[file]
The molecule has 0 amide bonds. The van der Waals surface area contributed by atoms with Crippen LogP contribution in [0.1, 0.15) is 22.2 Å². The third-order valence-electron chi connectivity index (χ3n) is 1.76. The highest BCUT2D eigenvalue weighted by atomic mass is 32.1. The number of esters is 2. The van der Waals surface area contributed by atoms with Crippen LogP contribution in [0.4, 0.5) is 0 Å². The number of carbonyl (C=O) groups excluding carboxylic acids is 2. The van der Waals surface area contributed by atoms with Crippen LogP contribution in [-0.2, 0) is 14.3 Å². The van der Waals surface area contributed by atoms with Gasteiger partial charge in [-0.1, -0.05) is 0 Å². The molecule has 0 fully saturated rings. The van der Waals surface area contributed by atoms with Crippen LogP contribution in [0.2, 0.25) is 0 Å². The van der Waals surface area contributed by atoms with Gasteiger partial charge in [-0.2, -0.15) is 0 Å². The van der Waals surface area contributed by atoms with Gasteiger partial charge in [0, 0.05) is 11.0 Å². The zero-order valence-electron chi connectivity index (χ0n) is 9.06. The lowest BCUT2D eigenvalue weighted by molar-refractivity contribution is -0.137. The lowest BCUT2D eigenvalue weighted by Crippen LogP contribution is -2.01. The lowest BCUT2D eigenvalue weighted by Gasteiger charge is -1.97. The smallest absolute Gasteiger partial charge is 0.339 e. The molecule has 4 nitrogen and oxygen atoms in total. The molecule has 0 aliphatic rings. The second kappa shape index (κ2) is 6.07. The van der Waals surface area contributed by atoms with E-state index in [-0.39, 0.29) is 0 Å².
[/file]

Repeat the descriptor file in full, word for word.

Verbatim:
The molecule has 0 amide bonds. The van der Waals surface area contributed by atoms with Crippen LogP contribution in [0.1, 0.15) is 22.2 Å². The third-order valence-electron chi connectivity index (χ3n) is 1.76. The highest BCUT2D eigenvalue weighted by atomic mass is 32.1. The number of esters is 2. The van der Waals surface area contributed by atoms with Crippen LogP contribution in [0.4, 0.5) is 0 Å². The number of carbonyl (C=O) groups excluding carboxylic acids is 2. The van der Waals surface area contributed by atoms with Crippen LogP contribution in [-0.2, 0) is 14.3 Å². The van der Waals surface area contributed by atoms with Gasteiger partial charge in [-0.1, -0.05) is 0 Å². The molecule has 0 fully saturated rings. The van der Waals surface area contributed by atoms with Crippen LogP contribution in [0.2, 0.25) is 0 Å². The van der Waals surface area contributed by atoms with Gasteiger partial charge in [-0.2, -0.15) is 0 Å². The van der Waals surface area contributed by atoms with Gasteiger partial charge in [0, 0.05) is 11.0 Å². The zero-order valence-electron chi connectivity index (χ0n) is 9.06. The lowest BCUT2D eigenvalue weighted by molar-refractivity contribution is -0.137. The lowest BCUT2D eigenvalue weighted by Crippen LogP contribution is -2.01. The lowest BCUT2D eigenvalue weighted by Gasteiger charge is -1.97. The smallest absolute Gasteiger partial charge is 0.339 e. The molecule has 4 nitrogen and oxygen atoms in total. The molecule has 0 aliphatic rings. The second kappa shape index (κ2) is 6.07. The van der Waals surface area contributed by atoms with E-state index in [-0.39, 0.29) is 0 Å².